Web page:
Thursday, August 27, 2015

fall seeding

Hello from the farm, 
The cool crisp mornings are glorious as your farmers are working at cleaning out the first greenhouse, starting to remove the plastic mulch weed barrier that some of our spent crops benefitted from, finishing up the onion prep and readying potatoes for this harvest.  We are definitely changing gears in anticipation of the fall crops.  We have a new crop of beets maturing for this harvest, and it looks like a fall carrot crop may be in the works in a few weeks. Carrots are our most difficult crop to produce, so it's a farm thrill to them doing well so far.
We celebrated Farmer Elizabeth's birthday today at lunchtime, so if you see her wish her a Happy Birthday.  We also had a surprise visit from one of our farm crew members who is mending well, so that was great to see.

You don't really think of farming as a sport, but I was contemplating the "hail Mary pass" from football this morning while planting seeds in the field with the seeder.  In late summer we always gamble and hope to win with some crops that are a bit of a long shot: they may not mature before killing frost.  Here's to one more round of tasty beans in October and some chilly sunflowers. 
This is the air seeder that we use to plant everything from single carrots seeds at .75 inch spacing, single bean seeds at 2 inch spacing, all the way up to pumpkin seeds at 5 foot spacing if desired.  Even with this capability, we are dependent on the whims of weather. 
if you look closely you can see the little seeds down in the furrow before the closing wheels cover and press the soil 

Stephanie at Abendessen bread is baking French Bread $5 per loaf
Homefields, Goodwill, Goodwill at Homefields....what? 
Has this cluster of names ever confused you?  If so, here is nugget of explanation: 

Homefields: the founder and owner of the farmland and buildings
Goodwill:  the organization that operates Goodwill stores and the farm program here
Goodwill at Homefields Farm CSA: the name of our farm program operated by Goodwill here, but hosted by our gracious landlord, Homefields.  
When you buy a farm share you are supporting Goodwill and the farm program. When you donate to Homefields you are supporting the land and facility at the farm. 
Here is an opportunity to support Homefields and the land:

Picnic in the Fields  
Sunday, September 27 11:00 am to 2:00 pm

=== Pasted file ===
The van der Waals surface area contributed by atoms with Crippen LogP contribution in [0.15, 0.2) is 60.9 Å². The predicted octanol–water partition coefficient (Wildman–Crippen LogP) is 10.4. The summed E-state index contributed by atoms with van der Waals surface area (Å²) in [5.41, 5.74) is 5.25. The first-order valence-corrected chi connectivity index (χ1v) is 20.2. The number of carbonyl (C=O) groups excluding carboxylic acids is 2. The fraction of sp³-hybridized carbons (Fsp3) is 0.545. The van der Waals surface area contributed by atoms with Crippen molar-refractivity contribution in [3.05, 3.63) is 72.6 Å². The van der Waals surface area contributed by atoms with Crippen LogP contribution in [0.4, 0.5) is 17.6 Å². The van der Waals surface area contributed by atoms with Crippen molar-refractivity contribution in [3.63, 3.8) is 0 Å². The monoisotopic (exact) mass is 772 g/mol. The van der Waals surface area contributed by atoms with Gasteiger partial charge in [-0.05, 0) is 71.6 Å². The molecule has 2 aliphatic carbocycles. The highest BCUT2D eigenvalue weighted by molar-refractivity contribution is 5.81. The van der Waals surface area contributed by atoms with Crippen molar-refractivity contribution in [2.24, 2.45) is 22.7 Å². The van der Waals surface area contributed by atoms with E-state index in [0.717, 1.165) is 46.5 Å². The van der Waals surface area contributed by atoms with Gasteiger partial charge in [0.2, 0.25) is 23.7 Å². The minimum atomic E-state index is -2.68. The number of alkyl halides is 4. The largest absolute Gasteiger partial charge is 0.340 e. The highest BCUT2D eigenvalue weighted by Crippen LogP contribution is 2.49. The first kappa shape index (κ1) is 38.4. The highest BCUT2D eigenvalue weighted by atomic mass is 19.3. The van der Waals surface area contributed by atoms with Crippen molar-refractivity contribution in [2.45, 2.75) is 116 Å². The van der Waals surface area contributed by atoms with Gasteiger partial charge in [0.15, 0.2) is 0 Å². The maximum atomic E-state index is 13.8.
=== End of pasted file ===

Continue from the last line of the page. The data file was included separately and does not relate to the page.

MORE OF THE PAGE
Join us in a celebration of food to preserve 14 acres of farmland.
Music, child-friendly activities, and a spirit of community!
 ADULTS: $25 in advance, $30 at the door YOUTH 13–17: $10 UNDER 12: FREE Drop-in whenever — Gates open at 10:30 


Buy tickets at

A limited number of tickets may be available at the door. Questions? Email 
 A decent row of dug potatoes from a couple of seasons ago. 
Suggestions for the Harvest: 
Potatoes: whew, these silly potatoes were a hard fought small victory.  We are glad for what we were able to eke out, so we hope you enjoy them this week. 
Beets:  Beets are back in town. We grow red, orange and striped beets, beautiful.  mmm, I used to love to eat these after my mother had blanched them and slipped the skins off and they were cooling on the counter.  Super nutritious, they can be roasted, grated for salad, boiled or steamed, then eaten hot or cold, and of course, made into pickled beets or used for pickled beet eggs.  Makes me hungry writing about them.
Sweet Peppers: wow, it's been a great season for these lovely peppers. They are slowing down now with the shorter days. Sweet peppers come in all shapes, colors and sizes.  Carmen, a long horn-shaped pepper is a perpetual favorite among your farmers.  We like to snack on them as if they were candy.
Tomatoes: these have also peaked and are descending:  tomatoes seem to stand for themselves without words of introduction, but here are some words anyway: delicious, great in sandwiches, BLTs, tomato & cucumber salad, cooked down for sauce, chopped in salad, fresh or canned salsa and more.